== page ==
African - American Civil Rights in the USA 1865-1992

African- American Civil Rights

 

Position in 1865 - 1900

·      4 million slaves at the start of the Civil War

·      Emancipated by the 13th amendment

·      Constitution says an African American is worth 2/3 of a white person

·      North don’t want blacks to be included in votes etc. – give South an advantage

·      States have the power to make their own legislation – dangerous for CR in South.

Options:

-       All former slaves should leave the USA

-       Should be given the same rights as whites

-       ‘Sharecropping’ – Former slaves returned to owners for a share of what was produced. Former slaves could move, marry and have children without them being taken away but still had limited liberty

LEGALLY FREE BUT NOT SEEN AS EQUAL

 

Violence and segregation increased markedly

 

Post- war period characterised by uncertainty

Ø  Govt. unsure of what to do with millions of free

Ø  White population unsure how to react to further equality

Ø  African Americans were uncertain of their role and how to press for equality

 

What’s going to change?

Factors

-       WW1 & 2

-       Great Migration

-       Jazz Age

Leaders

-       Du Bois

-       Washington

-       Marcus Garvey

-       Ida. B Wells

Organisations

-       Niagara – NAACP

-       SNCC

 

W.E.B Du Bois

 

-       Had an idea that there should be an elite called the ‘talented tenth’ to lead African Americans to equality and integration

-       Appalled by lynching – 1700 were lynched 1885- 1894

-       Accepted alliance with white supporters

-       Founder member and only AA to hold office in NAACP (National Association for the Advancement of Colored People)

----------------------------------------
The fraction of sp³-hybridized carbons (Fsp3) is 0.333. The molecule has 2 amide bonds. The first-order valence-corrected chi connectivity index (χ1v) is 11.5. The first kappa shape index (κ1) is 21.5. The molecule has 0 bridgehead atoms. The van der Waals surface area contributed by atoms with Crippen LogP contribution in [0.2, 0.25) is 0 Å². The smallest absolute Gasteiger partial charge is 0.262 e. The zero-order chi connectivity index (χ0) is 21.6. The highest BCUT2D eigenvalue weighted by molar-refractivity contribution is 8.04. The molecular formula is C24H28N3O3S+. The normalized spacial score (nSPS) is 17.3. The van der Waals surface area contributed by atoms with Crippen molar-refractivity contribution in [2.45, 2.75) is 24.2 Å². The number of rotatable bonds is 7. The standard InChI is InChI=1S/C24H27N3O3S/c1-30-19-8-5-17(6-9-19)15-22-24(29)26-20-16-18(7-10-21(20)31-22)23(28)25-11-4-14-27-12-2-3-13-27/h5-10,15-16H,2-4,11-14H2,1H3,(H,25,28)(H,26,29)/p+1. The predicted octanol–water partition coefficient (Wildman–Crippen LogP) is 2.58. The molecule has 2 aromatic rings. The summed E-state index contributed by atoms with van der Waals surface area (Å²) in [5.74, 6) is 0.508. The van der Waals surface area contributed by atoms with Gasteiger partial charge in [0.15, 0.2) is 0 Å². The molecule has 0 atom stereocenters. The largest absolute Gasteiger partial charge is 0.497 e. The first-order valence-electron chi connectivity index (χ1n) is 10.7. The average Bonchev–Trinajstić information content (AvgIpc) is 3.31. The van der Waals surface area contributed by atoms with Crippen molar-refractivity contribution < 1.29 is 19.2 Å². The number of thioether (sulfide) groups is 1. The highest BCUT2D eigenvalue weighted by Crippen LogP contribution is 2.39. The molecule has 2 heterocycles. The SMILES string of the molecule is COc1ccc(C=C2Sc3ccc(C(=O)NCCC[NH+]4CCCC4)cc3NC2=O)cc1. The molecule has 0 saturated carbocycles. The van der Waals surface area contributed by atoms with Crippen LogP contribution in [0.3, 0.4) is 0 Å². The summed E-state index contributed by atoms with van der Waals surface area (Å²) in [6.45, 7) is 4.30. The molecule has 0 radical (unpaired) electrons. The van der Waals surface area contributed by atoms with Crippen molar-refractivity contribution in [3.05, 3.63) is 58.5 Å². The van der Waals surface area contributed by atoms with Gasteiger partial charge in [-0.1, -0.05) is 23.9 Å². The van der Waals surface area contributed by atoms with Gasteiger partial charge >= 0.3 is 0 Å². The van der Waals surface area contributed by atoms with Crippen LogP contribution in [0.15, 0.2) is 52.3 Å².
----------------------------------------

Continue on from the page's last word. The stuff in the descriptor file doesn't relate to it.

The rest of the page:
-       Recognised progress in CR movement -  by 1913 AA owned 40,000 businesses, literacy rates of 70%

-       Organised protest walk in NY in 1917, anticipating later CR marches

-       After 1919 racial violence, interests shift to international affairs and pan- Africanism (belief of solidarity among Africans globally)

-       Focused attention on publicising Civil Rights through media e.g. wrote for Crisis magazine

-       Interest in pan- Africanism shared by Marcus Garvey – DuBois radical, but not as radical as Garvey’s belief in sending AA ‘back’ to Liberia

 

So What?

·      Showed the importance of the role of the press in publicising CR

·      Showed variation in individual leadership of CR

·      However his radicalism led him along different paths – e.g. pan- Africanism

·      Didn’t believe in collective action – thought an ‘elite’ group should push for rights (Talented Tenth)

·      Talented orator, motivated groups to be proactive – precursor to Martin Luther King’s work

·      Motivating through passionate rhetoric, better than ‘dry rationalism’ of Washington

·      Because of differences between him and Washington, CR movement lost out with split of supporters and diverging leadership

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